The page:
Sunday, February 28, 2010

Shutter Island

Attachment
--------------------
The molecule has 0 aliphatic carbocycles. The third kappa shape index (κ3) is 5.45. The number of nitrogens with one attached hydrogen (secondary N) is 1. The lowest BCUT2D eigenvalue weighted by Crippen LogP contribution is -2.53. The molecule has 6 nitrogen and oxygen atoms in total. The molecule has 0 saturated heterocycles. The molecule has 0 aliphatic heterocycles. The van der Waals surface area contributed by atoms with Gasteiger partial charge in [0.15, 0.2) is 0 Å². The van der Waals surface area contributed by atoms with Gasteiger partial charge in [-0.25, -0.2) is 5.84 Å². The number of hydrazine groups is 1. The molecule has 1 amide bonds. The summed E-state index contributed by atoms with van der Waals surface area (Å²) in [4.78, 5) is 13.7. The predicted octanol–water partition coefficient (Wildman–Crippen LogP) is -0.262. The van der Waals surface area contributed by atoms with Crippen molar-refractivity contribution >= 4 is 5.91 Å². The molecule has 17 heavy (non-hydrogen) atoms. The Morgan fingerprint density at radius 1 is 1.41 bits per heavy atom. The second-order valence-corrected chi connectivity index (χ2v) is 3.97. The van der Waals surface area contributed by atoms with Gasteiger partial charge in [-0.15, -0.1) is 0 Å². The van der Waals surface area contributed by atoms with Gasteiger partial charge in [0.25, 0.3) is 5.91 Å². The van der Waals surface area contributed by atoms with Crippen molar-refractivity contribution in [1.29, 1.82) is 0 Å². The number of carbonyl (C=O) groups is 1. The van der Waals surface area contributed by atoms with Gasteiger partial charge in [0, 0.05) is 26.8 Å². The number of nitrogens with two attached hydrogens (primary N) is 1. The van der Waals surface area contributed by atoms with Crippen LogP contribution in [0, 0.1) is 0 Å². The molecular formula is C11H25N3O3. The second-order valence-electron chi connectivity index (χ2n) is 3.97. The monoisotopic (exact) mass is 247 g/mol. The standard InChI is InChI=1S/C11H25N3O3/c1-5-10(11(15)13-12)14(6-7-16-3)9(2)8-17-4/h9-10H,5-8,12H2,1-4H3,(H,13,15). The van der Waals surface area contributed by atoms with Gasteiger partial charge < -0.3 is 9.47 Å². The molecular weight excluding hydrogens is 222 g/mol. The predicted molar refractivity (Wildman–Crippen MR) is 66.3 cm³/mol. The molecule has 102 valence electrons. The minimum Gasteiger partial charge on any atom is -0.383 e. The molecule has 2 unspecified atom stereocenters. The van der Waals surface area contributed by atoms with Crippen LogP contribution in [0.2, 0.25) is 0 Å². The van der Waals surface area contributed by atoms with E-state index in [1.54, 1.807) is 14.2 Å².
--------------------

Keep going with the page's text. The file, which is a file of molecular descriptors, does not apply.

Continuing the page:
Perusing the various reviews and thoughts on Martin Scorsese's latest Shutter Island I found a lot of varying opinions among those I respect in the blogosphere. Based on these polarizing takes on the film I decided to needed to do something I rarely do and head out to the theater to see for myself what to make of Scorsese's film. Usually when something is this polarizing it means it's at least trying to attempt something beyond a mere genre exercise Рwhich came as a surprise to me considering the film was advertised as nothing more than another example of Scorsese dabbling in a genre he was merely interested in only having fun with a la Cape Fear Рand this had my interest piqued as I read reviews that claimed the film was an attempt at a horror film by a master, like Kubrick's The Shining; was another in a long line of Scorsese's favorite theme of guilt, a protagonist who is haunted by their memories; or, was nothing more than exploitative attempt by Scorsese who seemed out of his league with a story that contains a reveal not worthy of the importance Scorsese seems to think it deserves. Despite all of these varying thoughts Рa lot of which, both negative and positive, I agree with РI really liked this film. I found it absorbing and hypnotic; powerful and affecting, successfully evoking the dread and fear that Scorsese aims for. I didn't think the big reveal ruined the film, I thought it added to it, and the only complaint I can think of is that film feels a bit repetitive towards the end; however, the aesthetics are so strong that they more than carry the viewer through the somewhat monotonous patches of exposition to create a film that has the energy and élan we haven't seen from Scorsese since Bringing out the Dead.